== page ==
Data center as a service (DCaaS) is the provision of offsite physical data center facilities and infrastructure to clients. Clients rent or lease access to the provider’s data center, using the servers, networking, storage and other computing resources owned by the DCaaS provider.
A DCaaS provider is typically engaged by a business that can no longer expand its own data center; this may be due to a lack of power or cooling, lack of physical space, lack of capital, lack of experienced IT staff or other factors. By turning to a DCaaS provider, a client essentially outsources some portion (or perhaps all) of its data center to the provider. The client then accesses the provider’s computing resources remotely across a wide-area network (WAN).
For example, a business may choose to focus on maintaining a small number of mission-critical applications in-house. Rather than staff up or invest capital in additional computing hardware, the business will rent resources from a DCaaS provider to handle secondary or transient applications.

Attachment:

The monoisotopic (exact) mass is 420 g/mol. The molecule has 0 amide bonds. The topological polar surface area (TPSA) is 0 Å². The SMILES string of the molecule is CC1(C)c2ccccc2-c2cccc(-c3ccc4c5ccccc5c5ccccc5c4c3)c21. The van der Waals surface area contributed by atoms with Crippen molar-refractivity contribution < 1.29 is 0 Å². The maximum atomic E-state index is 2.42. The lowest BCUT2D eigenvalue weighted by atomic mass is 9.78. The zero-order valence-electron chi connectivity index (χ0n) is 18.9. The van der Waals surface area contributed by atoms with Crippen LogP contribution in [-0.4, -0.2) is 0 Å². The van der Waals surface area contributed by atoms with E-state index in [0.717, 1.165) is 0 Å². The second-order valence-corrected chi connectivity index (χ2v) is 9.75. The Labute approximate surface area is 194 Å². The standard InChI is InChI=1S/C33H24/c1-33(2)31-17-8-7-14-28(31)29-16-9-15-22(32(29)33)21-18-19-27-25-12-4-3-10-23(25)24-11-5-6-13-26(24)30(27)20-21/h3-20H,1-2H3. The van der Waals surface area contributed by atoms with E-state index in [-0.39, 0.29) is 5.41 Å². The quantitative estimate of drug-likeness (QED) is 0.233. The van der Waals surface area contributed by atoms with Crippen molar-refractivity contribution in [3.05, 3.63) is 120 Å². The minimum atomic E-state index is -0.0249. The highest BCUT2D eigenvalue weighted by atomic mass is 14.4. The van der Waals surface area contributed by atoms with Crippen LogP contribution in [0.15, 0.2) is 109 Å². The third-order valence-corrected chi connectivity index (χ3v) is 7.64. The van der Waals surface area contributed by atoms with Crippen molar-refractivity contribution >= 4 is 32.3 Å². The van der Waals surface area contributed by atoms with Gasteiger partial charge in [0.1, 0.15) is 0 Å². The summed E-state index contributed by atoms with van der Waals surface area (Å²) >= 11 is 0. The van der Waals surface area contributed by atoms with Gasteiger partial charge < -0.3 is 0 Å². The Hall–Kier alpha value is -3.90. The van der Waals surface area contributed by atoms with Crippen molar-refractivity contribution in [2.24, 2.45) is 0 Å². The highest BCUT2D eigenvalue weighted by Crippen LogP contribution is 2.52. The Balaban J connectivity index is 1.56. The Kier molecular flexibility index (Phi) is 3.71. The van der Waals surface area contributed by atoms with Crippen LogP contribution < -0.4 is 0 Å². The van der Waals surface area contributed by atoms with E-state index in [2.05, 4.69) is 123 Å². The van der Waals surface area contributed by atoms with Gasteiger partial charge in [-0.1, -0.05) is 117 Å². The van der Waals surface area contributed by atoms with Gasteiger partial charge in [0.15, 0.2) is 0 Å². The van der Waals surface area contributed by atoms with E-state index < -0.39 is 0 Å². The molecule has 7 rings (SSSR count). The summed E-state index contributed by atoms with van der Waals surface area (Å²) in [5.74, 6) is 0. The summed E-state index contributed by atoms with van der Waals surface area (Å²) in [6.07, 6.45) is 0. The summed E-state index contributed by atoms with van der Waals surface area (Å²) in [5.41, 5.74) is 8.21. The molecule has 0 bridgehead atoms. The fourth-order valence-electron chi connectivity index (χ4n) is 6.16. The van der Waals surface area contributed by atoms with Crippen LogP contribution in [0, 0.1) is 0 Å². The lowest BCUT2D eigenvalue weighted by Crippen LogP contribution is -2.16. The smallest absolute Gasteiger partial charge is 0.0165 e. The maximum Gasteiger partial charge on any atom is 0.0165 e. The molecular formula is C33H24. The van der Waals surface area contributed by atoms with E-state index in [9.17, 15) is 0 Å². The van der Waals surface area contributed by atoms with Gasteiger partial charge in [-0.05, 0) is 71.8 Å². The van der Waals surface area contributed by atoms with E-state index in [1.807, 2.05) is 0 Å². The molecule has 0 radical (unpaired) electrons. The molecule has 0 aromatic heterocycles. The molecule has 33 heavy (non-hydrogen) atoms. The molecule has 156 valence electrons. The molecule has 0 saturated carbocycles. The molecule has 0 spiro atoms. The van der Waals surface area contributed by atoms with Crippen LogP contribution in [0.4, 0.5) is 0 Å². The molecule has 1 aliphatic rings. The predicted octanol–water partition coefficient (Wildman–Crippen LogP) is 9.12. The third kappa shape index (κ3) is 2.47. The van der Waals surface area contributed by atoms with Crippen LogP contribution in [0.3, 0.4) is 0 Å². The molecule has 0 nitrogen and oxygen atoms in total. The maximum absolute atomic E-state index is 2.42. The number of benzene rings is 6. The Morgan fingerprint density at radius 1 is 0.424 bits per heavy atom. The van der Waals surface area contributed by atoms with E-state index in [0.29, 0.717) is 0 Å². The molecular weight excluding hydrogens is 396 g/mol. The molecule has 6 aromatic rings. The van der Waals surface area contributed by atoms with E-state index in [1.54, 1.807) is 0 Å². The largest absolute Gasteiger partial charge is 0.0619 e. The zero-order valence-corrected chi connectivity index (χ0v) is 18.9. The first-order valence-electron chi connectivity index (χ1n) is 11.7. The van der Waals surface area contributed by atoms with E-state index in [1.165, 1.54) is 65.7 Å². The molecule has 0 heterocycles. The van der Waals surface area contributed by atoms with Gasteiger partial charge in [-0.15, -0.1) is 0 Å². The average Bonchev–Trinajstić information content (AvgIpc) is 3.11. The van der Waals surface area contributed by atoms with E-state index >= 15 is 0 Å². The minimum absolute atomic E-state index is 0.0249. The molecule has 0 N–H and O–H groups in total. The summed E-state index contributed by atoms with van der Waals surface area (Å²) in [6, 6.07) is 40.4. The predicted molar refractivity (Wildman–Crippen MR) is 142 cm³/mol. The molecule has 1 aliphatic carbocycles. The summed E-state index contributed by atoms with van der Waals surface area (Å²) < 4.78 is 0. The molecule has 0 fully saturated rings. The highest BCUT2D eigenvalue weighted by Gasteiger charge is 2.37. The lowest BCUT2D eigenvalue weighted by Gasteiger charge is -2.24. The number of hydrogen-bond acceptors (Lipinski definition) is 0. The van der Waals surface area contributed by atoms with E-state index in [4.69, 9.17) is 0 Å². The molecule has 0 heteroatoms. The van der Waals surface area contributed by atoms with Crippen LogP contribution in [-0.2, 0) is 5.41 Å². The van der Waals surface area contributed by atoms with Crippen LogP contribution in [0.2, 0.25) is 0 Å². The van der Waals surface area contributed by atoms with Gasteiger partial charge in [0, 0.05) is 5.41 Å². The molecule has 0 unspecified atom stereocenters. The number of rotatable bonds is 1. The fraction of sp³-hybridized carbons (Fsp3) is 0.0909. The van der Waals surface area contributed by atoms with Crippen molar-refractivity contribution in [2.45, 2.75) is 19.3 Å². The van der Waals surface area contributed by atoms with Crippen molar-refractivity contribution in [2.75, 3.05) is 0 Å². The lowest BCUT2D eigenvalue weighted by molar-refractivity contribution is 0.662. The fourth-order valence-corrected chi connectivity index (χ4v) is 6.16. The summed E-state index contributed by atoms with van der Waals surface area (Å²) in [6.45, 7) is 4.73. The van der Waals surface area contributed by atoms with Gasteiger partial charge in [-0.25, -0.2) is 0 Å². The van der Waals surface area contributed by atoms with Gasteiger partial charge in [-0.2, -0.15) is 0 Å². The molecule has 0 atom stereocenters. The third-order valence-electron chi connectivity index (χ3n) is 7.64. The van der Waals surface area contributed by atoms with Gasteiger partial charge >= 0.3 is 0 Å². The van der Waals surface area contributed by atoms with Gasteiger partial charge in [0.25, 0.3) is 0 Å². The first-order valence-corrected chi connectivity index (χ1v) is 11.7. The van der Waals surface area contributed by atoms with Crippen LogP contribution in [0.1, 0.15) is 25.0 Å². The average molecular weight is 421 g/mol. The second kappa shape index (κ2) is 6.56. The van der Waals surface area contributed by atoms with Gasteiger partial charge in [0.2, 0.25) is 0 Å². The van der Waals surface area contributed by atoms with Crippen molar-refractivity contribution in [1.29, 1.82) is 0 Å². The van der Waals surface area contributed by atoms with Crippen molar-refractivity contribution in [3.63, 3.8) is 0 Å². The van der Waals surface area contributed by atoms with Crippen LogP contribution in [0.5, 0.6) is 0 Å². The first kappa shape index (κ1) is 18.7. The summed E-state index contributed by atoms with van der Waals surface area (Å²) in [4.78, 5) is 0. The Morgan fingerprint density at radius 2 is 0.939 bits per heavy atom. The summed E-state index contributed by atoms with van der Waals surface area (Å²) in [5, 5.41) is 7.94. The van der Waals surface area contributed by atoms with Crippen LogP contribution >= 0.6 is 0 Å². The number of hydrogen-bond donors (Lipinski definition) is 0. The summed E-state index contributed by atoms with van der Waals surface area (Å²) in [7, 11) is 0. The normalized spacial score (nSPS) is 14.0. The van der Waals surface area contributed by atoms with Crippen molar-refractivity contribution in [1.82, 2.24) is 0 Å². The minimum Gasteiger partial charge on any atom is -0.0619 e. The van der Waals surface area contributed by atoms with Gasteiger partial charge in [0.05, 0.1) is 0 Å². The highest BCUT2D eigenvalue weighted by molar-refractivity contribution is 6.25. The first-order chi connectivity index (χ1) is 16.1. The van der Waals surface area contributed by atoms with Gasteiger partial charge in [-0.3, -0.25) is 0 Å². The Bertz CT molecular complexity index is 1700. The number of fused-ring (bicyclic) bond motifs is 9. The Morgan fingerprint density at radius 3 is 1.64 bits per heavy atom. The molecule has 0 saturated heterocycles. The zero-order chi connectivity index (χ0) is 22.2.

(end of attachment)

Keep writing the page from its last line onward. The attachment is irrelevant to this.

Some of the biggest concerns with DCaaS providers involve availability and business continuity. For example, provider downtime or WAN disruptions can leave some applications unavailable. Even when availability is clearly defined by a service-level agreement (SLA), the implications of unexpected downtime should be considered carefully. DCaaS providers are also businesses, and they sometimes merge with other businesses, endure staffing issues, and occasionally go out of business, leaving clients with the challenge of recovering or restoring affected applications.